Oxford poetry professor contest kicks off amid growing controversy (via Guardian)

Just weeks after Simon Armitage was named the UK’s next poet laureate, the contest for the country’s second most important role in poetry has begun. Voting has opened for Oxford University’s next professor of poetry, with two of the country’s best known practitioners, Alice Oswald and Andrew McMillan, both in the running.

Candidates for the four-year professorship, which involves giving a public lecture every term and is currently held by Armitage, must be nominated by at least 50 Oxford graduates. Oswald, the winner of the TS Eliot, Costa and Griffin prizes, was backed by the most supporters, with 167 throwing their weight behind her, including former poet laureate Andrew Motion, novelist Mark Haddon and biographer and academic Hermione Lee.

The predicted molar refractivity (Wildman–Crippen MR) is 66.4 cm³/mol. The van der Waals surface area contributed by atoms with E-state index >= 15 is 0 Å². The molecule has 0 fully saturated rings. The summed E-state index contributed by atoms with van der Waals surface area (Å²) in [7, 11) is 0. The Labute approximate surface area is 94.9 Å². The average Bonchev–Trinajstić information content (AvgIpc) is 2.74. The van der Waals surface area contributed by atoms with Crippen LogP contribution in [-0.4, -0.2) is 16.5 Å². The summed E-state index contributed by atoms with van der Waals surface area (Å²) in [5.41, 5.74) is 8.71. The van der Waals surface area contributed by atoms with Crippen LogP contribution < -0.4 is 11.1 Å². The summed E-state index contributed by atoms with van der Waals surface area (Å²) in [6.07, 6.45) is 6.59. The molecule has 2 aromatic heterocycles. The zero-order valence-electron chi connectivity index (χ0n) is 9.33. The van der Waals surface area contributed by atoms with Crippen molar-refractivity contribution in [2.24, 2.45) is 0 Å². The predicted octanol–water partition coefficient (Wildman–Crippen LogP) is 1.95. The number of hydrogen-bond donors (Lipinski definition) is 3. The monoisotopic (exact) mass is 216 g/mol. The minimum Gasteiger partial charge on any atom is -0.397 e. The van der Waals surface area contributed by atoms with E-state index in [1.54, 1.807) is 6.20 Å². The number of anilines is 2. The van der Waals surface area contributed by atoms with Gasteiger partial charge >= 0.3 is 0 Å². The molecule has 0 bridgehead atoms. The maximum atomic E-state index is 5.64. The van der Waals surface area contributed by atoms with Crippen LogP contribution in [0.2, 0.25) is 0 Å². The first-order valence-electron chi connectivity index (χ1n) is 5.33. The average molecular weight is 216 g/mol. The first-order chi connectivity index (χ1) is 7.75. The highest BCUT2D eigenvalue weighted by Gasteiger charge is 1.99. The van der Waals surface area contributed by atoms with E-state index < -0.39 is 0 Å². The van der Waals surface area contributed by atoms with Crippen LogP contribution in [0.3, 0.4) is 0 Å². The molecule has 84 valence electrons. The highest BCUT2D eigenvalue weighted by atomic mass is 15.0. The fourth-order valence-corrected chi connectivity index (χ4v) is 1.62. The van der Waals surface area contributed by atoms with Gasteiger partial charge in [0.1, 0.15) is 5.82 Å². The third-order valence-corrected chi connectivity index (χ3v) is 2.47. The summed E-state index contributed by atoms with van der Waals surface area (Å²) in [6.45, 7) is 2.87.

Yorkshire poet McMillan, whose debut Physical celebrated the male body and won him the Guardian first book award as well as a host of nominations for other major prizes, counts 84 supporters, while the British-Canadian poet Todd Swift has 60.

Each contender now has until 20 June to canvas Oxford graduates for their votes. Their opening sallies will be made on Thursday, as all three publish statements staking their claim on a role that was inaugurated in 1708, and has been held by Matthew Arnold, WH Auden and Robert Graves.

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The Guardian | Oxford University

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